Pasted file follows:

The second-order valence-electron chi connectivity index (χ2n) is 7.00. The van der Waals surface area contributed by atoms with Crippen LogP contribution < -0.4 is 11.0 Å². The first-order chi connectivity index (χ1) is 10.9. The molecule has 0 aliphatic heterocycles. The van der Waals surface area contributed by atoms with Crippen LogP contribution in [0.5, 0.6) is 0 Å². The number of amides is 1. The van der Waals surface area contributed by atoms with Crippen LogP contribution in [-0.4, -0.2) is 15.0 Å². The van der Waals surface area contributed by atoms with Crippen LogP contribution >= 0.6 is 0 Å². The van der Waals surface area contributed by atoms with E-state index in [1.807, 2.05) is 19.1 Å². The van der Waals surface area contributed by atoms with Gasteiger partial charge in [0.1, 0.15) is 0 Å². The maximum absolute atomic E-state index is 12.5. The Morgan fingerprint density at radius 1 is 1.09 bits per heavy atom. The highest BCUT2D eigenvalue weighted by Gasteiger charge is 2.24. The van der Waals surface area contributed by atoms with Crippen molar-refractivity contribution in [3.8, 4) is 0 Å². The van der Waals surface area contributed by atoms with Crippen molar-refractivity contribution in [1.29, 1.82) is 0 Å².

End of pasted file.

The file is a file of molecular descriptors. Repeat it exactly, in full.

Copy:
The second-order valence-electron chi connectivity index (χ2n) is 7.00. The van der Waals surface area contributed by atoms with Crippen LogP contribution < -0.4 is 11.0 Å². The first-order chi connectivity index (χ1) is 10.9. The molecule has 0 aliphatic heterocycles. The van der Waals surface area contributed by atoms with Crippen LogP contribution in [0.5, 0.6) is 0 Å². The number of amides is 1. The van der Waals surface area contributed by atoms with Crippen LogP contribution in [-0.4, -0.2) is 15.0 Å². The van der Waals surface area contributed by atoms with Crippen LogP contribution >= 0.6 is 0 Å². The van der Waals surface area contributed by atoms with E-state index in [1.807, 2.05) is 19.1 Å². The van der Waals surface area contributed by atoms with Gasteiger partial charge in [0.1, 0.15) is 0 Å². The maximum absolute atomic E-state index is 12.5. The Morgan fingerprint density at radius 1 is 1.09 bits per heavy atom. The highest BCUT2D eigenvalue weighted by Gasteiger charge is 2.24. The van der Waals surface area contributed by atoms with Crippen molar-refractivity contribution in [3.8, 4) is 0 Å². The van der Waals surface area contributed by atoms with Crippen molar-refractivity contribution in [1.29, 1.82) is 0 Å².